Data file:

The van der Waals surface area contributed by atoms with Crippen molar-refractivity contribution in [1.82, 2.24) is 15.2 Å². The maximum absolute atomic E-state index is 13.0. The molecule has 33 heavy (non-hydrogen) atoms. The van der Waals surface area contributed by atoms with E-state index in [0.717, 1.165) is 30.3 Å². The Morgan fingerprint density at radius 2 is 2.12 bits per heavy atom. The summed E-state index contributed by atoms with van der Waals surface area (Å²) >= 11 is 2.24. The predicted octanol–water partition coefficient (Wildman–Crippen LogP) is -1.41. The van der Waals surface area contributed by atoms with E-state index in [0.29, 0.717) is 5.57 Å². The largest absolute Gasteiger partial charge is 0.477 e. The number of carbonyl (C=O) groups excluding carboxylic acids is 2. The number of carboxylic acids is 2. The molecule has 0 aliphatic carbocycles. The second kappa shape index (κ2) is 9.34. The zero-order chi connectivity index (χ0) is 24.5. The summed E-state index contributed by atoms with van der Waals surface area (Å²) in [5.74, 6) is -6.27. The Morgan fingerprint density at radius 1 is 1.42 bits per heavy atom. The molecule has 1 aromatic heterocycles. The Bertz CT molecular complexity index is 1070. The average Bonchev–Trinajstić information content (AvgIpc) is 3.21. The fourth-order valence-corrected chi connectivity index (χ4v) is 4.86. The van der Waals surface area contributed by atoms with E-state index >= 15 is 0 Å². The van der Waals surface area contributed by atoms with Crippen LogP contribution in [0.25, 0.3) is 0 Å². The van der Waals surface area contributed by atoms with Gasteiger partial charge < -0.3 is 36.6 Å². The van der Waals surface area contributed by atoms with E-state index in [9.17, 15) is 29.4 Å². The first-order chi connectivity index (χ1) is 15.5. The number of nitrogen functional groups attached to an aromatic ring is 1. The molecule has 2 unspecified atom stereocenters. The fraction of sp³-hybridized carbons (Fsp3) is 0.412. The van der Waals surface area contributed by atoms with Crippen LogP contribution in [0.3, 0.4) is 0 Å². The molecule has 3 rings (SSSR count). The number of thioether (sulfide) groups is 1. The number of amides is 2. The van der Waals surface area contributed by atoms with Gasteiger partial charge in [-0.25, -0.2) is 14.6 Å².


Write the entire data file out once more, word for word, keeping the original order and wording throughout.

The van der Waals surface area contributed by atoms with Crippen molar-refractivity contribution in [1.82, 2.24) is 15.2 Å². The maximum absolute atomic E-state index is 13.0. The molecule has 33 heavy (non-hydrogen) atoms. The van der Waals surface area contributed by atoms with E-state index in [0.717, 1.165) is 30.3 Å². The Morgan fingerprint density at radius 2 is 2.12 bits per heavy atom. The summed E-state index contributed by atoms with van der Waals surface area (Å²) >= 11 is 2.24. The predicted octanol–water partition coefficient (Wildman–Crippen LogP) is -1.41. The van der Waals surface area contributed by atoms with E-state index in [0.29, 0.717) is 5.57 Å². The largest absolute Gasteiger partial charge is 0.477 e. The number of carbonyl (C=O) groups excluding carboxylic acids is 2. The number of carboxylic acids is 2. The molecule has 0 aliphatic carbocycles. The second kappa shape index (κ2) is 9.34. The zero-order chi connectivity index (χ0) is 24.5. The summed E-state index contributed by atoms with van der Waals surface area (Å²) in [5.74, 6) is -6.27. The Morgan fingerprint density at radius 1 is 1.42 bits per heavy atom. The molecule has 1 aromatic heterocycles. The Bertz CT molecular complexity index is 1070. The average Bonchev–Trinajstić information content (AvgIpc) is 3.21. The fourth-order valence-corrected chi connectivity index (χ4v) is 4.86. The van der Waals surface area contributed by atoms with E-state index >= 15 is 0 Å². The van der Waals surface area contributed by atoms with Crippen LogP contribution in [0.25, 0.3) is 0 Å². The van der Waals surface area contributed by atoms with Gasteiger partial charge < -0.3 is 36.6 Å². The van der Waals surface area contributed by atoms with E-state index in [9.17, 15) is 29.4 Å². The first-order chi connectivity index (χ1) is 15.5. The number of nitrogen functional groups attached to an aromatic ring is 1. The molecule has 2 unspecified atom stereocenters. The fraction of sp³-hybridized carbons (Fsp3) is 0.412. The van der Waals surface area contributed by atoms with Crippen LogP contribution in [0.3, 0.4) is 0 Å². The molecule has 3 rings (SSSR count). The number of thioether (sulfide) groups is 1. The number of amides is 2. The van der Waals surface area contributed by atoms with Gasteiger partial charge in [-0.25, -0.2) is 14.6 Å².